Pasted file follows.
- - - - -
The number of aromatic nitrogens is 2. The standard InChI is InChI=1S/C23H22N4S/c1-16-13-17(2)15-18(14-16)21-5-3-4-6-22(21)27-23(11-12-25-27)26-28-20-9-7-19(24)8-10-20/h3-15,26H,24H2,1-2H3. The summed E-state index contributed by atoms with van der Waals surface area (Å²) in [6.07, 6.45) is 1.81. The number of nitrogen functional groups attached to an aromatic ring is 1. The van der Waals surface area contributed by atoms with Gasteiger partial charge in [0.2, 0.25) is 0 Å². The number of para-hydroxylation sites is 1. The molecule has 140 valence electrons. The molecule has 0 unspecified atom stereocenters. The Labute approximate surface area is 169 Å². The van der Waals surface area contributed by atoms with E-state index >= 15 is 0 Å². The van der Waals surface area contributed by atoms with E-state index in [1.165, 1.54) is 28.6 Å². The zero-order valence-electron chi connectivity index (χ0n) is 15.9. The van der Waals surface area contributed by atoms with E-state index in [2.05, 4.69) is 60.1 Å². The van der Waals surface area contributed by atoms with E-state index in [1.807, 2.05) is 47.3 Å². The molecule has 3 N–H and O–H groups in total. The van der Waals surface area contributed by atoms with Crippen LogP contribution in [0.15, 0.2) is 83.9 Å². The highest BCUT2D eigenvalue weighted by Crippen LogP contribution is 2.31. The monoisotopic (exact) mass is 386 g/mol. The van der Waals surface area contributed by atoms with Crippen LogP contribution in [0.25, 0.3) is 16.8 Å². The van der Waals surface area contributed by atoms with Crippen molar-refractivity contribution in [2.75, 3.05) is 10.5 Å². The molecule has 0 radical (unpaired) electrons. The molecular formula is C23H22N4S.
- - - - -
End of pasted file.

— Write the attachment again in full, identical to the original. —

The number of aromatic nitrogens is 2. The standard InChI is InChI=1S/C23H22N4S/c1-16-13-17(2)15-18(14-16)21-5-3-4-6-22(21)27-23(11-12-25-27)26-28-20-9-7-19(24)8-10-20/h3-15,26H,24H2,1-2H3. The summed E-state index contributed by atoms with van der Waals surface area (Å²) in [6.07, 6.45) is 1.81. The number of nitrogen functional groups attached to an aromatic ring is 1. The van der Waals surface area contributed by atoms with Gasteiger partial charge in [0.2, 0.25) is 0 Å². The number of para-hydroxylation sites is 1. The molecule has 140 valence electrons. The molecule has 0 unspecified atom stereocenters. The Labute approximate surface area is 169 Å². The van der Waals surface area contributed by atoms with E-state index >= 15 is 0 Å². The van der Waals surface area contributed by atoms with E-state index in [1.165, 1.54) is 28.6 Å². The zero-order valence-electron chi connectivity index (χ0n) is 15.9. The van der Waals surface area contributed by atoms with E-state index in [2.05, 4.69) is 60.1 Å². The van der Waals surface area contributed by atoms with E-state index in [1.807, 2.05) is 47.3 Å². The molecule has 3 N–H and O–H groups in total. The van der Waals surface area contributed by atoms with Crippen LogP contribution in [0.15, 0.2) is 83.9 Å². The highest BCUT2D eigenvalue weighted by Crippen LogP contribution is 2.31. The monoisotopic (exact) mass is 386 g/mol. The van der Waals surface area contributed by atoms with Crippen LogP contribution in [0.25, 0.3) is 16.8 Å². The van der Waals surface area contributed by atoms with Crippen molar-refractivity contribution in [2.75, 3.05) is 10.5 Å². The molecule has 0 radical (unpaired) electrons. The molecular formula is C23H22N4S.